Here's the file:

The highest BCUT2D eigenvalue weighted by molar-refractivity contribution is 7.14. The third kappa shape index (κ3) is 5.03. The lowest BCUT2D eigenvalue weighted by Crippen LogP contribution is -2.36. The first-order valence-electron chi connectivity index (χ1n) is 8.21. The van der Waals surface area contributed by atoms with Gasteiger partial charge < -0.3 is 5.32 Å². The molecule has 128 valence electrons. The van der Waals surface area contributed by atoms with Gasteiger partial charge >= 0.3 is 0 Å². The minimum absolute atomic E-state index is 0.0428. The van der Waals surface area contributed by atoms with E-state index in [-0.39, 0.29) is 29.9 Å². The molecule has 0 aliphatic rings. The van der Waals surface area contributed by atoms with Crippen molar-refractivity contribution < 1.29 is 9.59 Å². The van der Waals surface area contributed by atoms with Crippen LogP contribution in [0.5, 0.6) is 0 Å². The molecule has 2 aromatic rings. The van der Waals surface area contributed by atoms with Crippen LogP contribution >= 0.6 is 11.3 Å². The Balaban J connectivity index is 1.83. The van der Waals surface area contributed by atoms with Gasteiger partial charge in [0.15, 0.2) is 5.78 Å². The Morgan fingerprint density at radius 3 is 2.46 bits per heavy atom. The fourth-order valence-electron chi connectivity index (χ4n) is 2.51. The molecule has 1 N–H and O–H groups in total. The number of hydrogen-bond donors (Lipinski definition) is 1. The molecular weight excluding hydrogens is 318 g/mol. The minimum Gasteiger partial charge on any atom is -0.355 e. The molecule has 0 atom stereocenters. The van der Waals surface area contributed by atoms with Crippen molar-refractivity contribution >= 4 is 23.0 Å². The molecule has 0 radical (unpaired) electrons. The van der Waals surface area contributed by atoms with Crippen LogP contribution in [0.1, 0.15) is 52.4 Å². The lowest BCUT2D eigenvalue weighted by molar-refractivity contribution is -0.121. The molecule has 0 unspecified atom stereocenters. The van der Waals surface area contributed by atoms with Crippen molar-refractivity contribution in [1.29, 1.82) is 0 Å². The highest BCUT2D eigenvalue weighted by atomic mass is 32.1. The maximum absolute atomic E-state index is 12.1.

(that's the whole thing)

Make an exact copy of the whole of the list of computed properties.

The highest BCUT2D eigenvalue weighted by molar-refractivity contribution is 7.14. The third kappa shape index (κ3) is 5.03. The lowest BCUT2D eigenvalue weighted by Crippen LogP contribution is -2.36. The first-order valence-electron chi connectivity index (χ1n) is 8.21. The van der Waals surface area contributed by atoms with Gasteiger partial charge < -0.3 is 5.32 Å². The molecule has 128 valence electrons. The van der Waals surface area contributed by atoms with Gasteiger partial charge >= 0.3 is 0 Å². The minimum absolute atomic E-state index is 0.0428. The van der Waals surface area contributed by atoms with E-state index in [-0.39, 0.29) is 29.9 Å². The molecule has 0 aliphatic rings. The van der Waals surface area contributed by atoms with Crippen molar-refractivity contribution < 1.29 is 9.59 Å². The van der Waals surface area contributed by atoms with Crippen LogP contribution in [0.5, 0.6) is 0 Å². The molecule has 2 aromatic rings. The van der Waals surface area contributed by atoms with Crippen LogP contribution >= 0.6 is 11.3 Å². The Balaban J connectivity index is 1.83. The van der Waals surface area contributed by atoms with Gasteiger partial charge in [0.15, 0.2) is 5.78 Å². The Morgan fingerprint density at radius 3 is 2.46 bits per heavy atom. The fourth-order valence-electron chi connectivity index (χ4n) is 2.51. The molecule has 1 N–H and O–H groups in total. The number of hydrogen-bond donors (Lipinski definition) is 1. The molecular weight excluding hydrogens is 318 g/mol. The minimum Gasteiger partial charge on any atom is -0.355 e. The molecule has 0 atom stereocenters. The van der Waals surface area contributed by atoms with Crippen molar-refractivity contribution >= 4 is 23.0 Å². The molecule has 0 radical (unpaired) electrons. The van der Waals surface area contributed by atoms with Crippen LogP contribution in [0.1, 0.15) is 52.4 Å². The lowest BCUT2D eigenvalue weighted by molar-refractivity contribution is -0.121. The molecule has 0 unspecified atom stereocenters. The van der Waals surface area contributed by atoms with Crippen molar-refractivity contribution in [1.29, 1.82) is 0 Å². The highest BCUT2D eigenvalue weighted by atomic mass is 32.1. The maximum absolute atomic E-state index is 12.1.